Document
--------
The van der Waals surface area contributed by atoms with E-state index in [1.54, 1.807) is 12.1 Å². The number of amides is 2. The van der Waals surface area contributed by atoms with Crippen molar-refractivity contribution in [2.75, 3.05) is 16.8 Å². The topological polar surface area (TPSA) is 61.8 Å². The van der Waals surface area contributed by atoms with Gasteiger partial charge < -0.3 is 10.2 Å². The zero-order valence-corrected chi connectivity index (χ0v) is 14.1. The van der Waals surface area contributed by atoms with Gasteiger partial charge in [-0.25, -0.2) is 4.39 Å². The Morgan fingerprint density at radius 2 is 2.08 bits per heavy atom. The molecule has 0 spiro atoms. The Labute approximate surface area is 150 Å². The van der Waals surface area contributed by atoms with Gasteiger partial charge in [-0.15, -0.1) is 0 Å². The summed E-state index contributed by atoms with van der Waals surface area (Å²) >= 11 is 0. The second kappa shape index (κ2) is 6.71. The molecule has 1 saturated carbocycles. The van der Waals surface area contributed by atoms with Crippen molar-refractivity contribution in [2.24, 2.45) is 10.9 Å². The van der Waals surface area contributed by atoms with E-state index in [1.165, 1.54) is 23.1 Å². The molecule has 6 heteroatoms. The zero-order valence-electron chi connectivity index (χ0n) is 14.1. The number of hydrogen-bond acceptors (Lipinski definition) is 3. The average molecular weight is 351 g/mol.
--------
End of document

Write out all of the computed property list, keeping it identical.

The van der Waals surface area contributed by atoms with E-state index in [1.54, 1.807) is 12.1 Å². The number of amides is 2. The van der Waals surface area contributed by atoms with Crippen molar-refractivity contribution in [2.75, 3.05) is 16.8 Å². The topological polar surface area (TPSA) is 61.8 Å². The van der Waals surface area contributed by atoms with Gasteiger partial charge < -0.3 is 10.2 Å². The zero-order valence-corrected chi connectivity index (χ0v) is 14.1. The van der Waals surface area contributed by atoms with Gasteiger partial charge in [-0.25, -0.2) is 4.39 Å². The Morgan fingerprint density at radius 2 is 2.08 bits per heavy atom. The molecule has 0 spiro atoms. The Labute approximate surface area is 150 Å². The van der Waals surface area contributed by atoms with Gasteiger partial charge in [-0.15, -0.1) is 0 Å². The summed E-state index contributed by atoms with van der Waals surface area (Å²) >= 11 is 0. The second kappa shape index (κ2) is 6.71. The molecule has 1 saturated carbocycles. The van der Waals surface area contributed by atoms with Crippen molar-refractivity contribution in [2.24, 2.45) is 10.9 Å². The van der Waals surface area contributed by atoms with E-state index in [1.165, 1.54) is 23.1 Å². The molecule has 6 heteroatoms. The zero-order valence-electron chi connectivity index (χ0n) is 14.1. The number of hydrogen-bond acceptors (Lipinski definition) is 3. The average molecular weight is 351 g/mol.